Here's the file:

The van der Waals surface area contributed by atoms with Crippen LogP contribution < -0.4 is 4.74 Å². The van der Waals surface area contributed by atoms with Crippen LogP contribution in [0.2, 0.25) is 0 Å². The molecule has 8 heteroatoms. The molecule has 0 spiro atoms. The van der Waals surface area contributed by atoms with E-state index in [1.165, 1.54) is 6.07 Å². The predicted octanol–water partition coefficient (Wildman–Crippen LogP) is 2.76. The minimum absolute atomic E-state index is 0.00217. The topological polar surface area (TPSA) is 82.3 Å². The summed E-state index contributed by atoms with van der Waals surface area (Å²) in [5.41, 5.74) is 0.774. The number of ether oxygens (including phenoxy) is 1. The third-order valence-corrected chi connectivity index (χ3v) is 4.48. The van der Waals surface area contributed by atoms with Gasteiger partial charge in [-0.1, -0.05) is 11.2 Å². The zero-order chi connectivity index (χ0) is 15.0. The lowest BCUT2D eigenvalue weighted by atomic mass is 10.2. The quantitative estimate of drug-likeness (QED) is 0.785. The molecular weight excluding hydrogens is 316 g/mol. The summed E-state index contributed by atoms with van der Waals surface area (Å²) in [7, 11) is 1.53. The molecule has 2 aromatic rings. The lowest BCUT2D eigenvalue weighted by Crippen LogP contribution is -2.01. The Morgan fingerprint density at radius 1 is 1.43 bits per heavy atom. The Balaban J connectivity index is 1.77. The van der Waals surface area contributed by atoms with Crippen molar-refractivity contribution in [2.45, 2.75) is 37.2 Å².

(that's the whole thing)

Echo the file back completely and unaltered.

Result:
The van der Waals surface area contributed by atoms with Crippen LogP contribution < -0.4 is 4.74 Å². The van der Waals surface area contributed by atoms with Crippen LogP contribution in [0.2, 0.25) is 0 Å². The molecule has 8 heteroatoms. The molecule has 0 spiro atoms. The van der Waals surface area contributed by atoms with E-state index in [1.165, 1.54) is 6.07 Å². The predicted octanol–water partition coefficient (Wildman–Crippen LogP) is 2.76. The minimum absolute atomic E-state index is 0.00217. The topological polar surface area (TPSA) is 82.3 Å². The summed E-state index contributed by atoms with van der Waals surface area (Å²) in [5.41, 5.74) is 0.774. The number of ether oxygens (including phenoxy) is 1. The third-order valence-corrected chi connectivity index (χ3v) is 4.48. The van der Waals surface area contributed by atoms with Gasteiger partial charge in [-0.1, -0.05) is 11.2 Å². The zero-order chi connectivity index (χ0) is 15.0. The lowest BCUT2D eigenvalue weighted by atomic mass is 10.2. The quantitative estimate of drug-likeness (QED) is 0.785. The molecular weight excluding hydrogens is 316 g/mol. The summed E-state index contributed by atoms with van der Waals surface area (Å²) in [7, 11) is 1.53. The molecule has 2 aromatic rings. The lowest BCUT2D eigenvalue weighted by Crippen LogP contribution is -2.01. The Morgan fingerprint density at radius 1 is 1.43 bits per heavy atom. The Balaban J connectivity index is 1.77. The van der Waals surface area contributed by atoms with Crippen molar-refractivity contribution in [2.45, 2.75) is 37.2 Å².